In either case, they are asking you to pay now for a benefit in the far future you will never see. Don't buy it! Go read Robert Ball's Century Foundation Issue Brief. (pdf) to see what should be done in the worst possible case. His plan is a reasonable set of solutions for the minor problems that might (or might not) happen to Social Security in four decades if the Republicans can't destroy the program before then.


At 6:12 PM, Blogger muckdog said...

Those bonds will be paid when due

With what? Money from the general fund. What general fund programs do you favor slashing in order to pay for those bonds in social security?

At 7:48 PM, Blogger Richard said...

My suggestion is to cancel the tax cuts or the war in Iraq. Or both. Either would more than cover the problem. But that really doesn't matter. The government has borrowed the money, and owes it to Social Security.

This current administration is not to be trusted. It won't even include their voluntary and idiotic war in Iraq in the normal budget. [No. I don't know how to clean up the mess they have made in Iraq, but paying for it isn't my problem, either. Nor is that the problem of the Social Security System!]

If you ever borrowed money from a bank, then walked in and told them your income wasn't enough to pay them back because you gave your money away, what would they tell you?

After they stopped laughing, that is. Before they called the cops.

If for some reason the government can't raise taxes enough to pay its debts, then they can go to the Chinese and Japanese and borrow it. They have made the commitment when they borrowed the money. They will pay it back!

They don't even budget the cost of Iraq. It is a supplemental, and they can do that. Paying the Social Security bonds is just as easy and a lot more important.

The government borrowed the money, and the Constitution will not let them default on their debts. The federal government has a lot of options for how it will repay its' debts.

Just let me make this real clear It is not the problem of the Social Security System to determine how the politicians live up the promises they have made! Again, this is not the problem of the Social Security System!

The Constitution will not let the federal government default on its debt. My solution (on the government side) is to remove all the current (incompetent, greedy, God-ridden Republican) leaders of the government and replace them with competent people (Democrats) who can solve the problem that the Republicans have created.

The Republican's solution to the problems they have thenselves created is to complain about the problem and screw the Social Security beneficiaries to pay for it. In short, they will blame anyone except the people who caused the problem - Themselves. And Social Security is only one of many problems they have created and continue to create.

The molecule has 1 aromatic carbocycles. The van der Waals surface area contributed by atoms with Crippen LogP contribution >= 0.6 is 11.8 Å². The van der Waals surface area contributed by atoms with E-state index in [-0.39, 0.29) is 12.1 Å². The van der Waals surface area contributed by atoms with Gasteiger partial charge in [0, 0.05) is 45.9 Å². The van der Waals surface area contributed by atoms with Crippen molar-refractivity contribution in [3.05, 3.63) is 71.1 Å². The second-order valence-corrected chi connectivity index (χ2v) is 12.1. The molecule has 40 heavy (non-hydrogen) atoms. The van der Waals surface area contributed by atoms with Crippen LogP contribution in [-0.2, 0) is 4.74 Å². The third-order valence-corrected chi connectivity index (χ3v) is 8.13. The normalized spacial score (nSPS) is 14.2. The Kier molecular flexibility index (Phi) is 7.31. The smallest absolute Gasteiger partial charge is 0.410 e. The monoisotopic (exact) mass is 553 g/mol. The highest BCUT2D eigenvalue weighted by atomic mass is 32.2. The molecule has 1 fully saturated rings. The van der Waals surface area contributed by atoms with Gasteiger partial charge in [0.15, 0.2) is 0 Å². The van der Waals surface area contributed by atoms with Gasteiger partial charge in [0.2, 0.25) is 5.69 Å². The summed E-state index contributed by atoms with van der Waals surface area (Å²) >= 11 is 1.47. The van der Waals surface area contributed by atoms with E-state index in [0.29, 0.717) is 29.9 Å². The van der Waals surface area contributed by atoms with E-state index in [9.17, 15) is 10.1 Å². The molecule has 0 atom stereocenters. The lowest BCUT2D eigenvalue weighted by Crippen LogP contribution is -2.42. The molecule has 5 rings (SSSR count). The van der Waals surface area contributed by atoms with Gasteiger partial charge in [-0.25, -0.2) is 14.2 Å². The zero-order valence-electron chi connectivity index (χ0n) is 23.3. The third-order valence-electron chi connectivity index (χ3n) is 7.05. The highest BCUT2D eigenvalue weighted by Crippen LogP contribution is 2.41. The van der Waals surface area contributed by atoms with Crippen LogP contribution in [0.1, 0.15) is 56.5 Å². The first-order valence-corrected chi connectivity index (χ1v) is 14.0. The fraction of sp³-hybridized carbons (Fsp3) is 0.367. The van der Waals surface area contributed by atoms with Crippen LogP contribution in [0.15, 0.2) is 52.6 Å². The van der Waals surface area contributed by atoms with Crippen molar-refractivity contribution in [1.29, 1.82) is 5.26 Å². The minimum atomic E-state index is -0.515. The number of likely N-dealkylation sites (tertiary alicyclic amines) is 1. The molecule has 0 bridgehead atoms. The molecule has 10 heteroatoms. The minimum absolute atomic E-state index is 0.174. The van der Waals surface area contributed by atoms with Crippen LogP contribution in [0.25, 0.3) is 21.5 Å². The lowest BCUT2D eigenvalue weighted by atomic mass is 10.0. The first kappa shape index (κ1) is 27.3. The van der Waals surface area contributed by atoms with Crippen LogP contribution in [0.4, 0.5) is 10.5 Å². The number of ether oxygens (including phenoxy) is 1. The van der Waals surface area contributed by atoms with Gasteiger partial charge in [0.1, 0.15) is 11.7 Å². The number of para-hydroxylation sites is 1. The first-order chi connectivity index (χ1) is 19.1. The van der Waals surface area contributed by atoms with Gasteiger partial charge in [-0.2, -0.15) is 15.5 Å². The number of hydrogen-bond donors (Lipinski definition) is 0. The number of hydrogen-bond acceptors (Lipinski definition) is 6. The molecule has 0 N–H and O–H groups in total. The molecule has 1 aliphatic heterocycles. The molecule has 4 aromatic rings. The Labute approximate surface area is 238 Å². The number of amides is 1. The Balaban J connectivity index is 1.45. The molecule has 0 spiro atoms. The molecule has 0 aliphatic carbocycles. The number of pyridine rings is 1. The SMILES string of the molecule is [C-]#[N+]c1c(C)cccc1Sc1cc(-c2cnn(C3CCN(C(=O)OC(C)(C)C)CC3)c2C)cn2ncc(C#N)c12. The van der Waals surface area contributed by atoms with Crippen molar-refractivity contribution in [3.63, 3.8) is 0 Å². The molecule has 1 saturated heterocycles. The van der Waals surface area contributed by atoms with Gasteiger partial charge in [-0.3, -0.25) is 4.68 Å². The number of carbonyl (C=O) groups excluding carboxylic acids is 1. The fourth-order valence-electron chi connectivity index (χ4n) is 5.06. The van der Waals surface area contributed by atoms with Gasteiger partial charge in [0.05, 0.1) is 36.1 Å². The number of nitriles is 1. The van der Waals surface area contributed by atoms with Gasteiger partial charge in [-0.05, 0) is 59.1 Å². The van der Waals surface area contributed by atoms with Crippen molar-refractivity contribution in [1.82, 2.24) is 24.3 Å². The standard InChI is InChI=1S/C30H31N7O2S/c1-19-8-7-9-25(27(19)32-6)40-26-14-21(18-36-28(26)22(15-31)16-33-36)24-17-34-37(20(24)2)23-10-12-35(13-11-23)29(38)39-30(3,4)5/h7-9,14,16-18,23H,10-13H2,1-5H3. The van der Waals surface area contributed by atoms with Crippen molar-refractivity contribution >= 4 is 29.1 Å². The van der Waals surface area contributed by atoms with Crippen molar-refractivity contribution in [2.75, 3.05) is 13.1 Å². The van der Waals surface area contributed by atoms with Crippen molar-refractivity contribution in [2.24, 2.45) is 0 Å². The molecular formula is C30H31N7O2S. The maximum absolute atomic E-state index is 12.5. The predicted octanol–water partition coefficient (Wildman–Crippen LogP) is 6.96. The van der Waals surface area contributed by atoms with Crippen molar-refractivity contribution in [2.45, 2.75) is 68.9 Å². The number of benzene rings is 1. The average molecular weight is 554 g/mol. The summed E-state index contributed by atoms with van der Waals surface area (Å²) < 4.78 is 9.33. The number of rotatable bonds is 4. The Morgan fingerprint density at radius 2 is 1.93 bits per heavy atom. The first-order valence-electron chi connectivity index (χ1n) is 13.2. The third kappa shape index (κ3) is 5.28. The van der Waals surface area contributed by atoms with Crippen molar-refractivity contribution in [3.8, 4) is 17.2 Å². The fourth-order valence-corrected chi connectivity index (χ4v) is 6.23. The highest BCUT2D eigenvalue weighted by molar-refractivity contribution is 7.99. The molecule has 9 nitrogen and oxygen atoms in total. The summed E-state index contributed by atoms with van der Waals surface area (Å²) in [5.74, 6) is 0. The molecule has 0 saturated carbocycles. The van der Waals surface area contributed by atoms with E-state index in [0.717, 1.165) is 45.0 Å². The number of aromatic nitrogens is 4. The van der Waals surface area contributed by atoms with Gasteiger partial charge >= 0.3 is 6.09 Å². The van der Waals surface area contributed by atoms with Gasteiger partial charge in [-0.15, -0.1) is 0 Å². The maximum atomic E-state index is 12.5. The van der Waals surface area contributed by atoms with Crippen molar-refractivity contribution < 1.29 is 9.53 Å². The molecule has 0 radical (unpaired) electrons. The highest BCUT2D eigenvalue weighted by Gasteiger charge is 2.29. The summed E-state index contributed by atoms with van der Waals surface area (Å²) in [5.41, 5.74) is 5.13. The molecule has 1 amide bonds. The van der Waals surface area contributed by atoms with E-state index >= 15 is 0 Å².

Did you know that Janes Defense Weekly predicted that next year the US will spend more money on Defense than all the other nations in the world?

We are NOT under that much threat! But fear gets people to vote for the Republicans.

The defense problems we do have are mostly caused by the incompetent efforts of the Republicans currently in office to force the rest of the world to do things their way. [Bin Laden is a different issue. He is a thret, but our military budget is not focused on bin Laden. It is focused on keeping our defense industry extremely profitable. It is mostly ineffective on bin Laden.] Why do you think most of the so-called coalition of the willing has pulled out of Iraq? But that has nothing to do with Social Security.

Except that the same incompetents in office who are screwing up our defense, international relations, economic development, etc., are also the guys trying to use the funds in Social Security to cover up their failures in other parts of their jobs.

Notice that the same people who previously made the promises to fund Social Security are now saying they can't pay the debts they have incurred.

Solution. Get rid of them. Bring in competent managers for the government. But don't let the slimeballs try to weasel out of the commitments the government they run has made. That is not the problem of Social Security. Nor, for that matter, is the the problem of the Japanese or Chinese holders of the same type government bonds.
By the way, I am retired military. I am too old or I would be in Iraq right now if they wanted me. That has nothing to do with if it is a reasonable war, properly entered into (it's not.) I am an American adn the military is my family.

But that doesn't mean that the level of incompetence this adminstration has demonstrated is acceptable, nor does it mean I would recruit for their military


By the way - You may notice that I disagree with you.

You presented a question, I answered. You are wrong. But if you disagree, please feel free to comment.

I really appreciate that you read my material and left a comment. Hope I hear from you again.

And if you are wrong again, don't expect any mercy. [grin]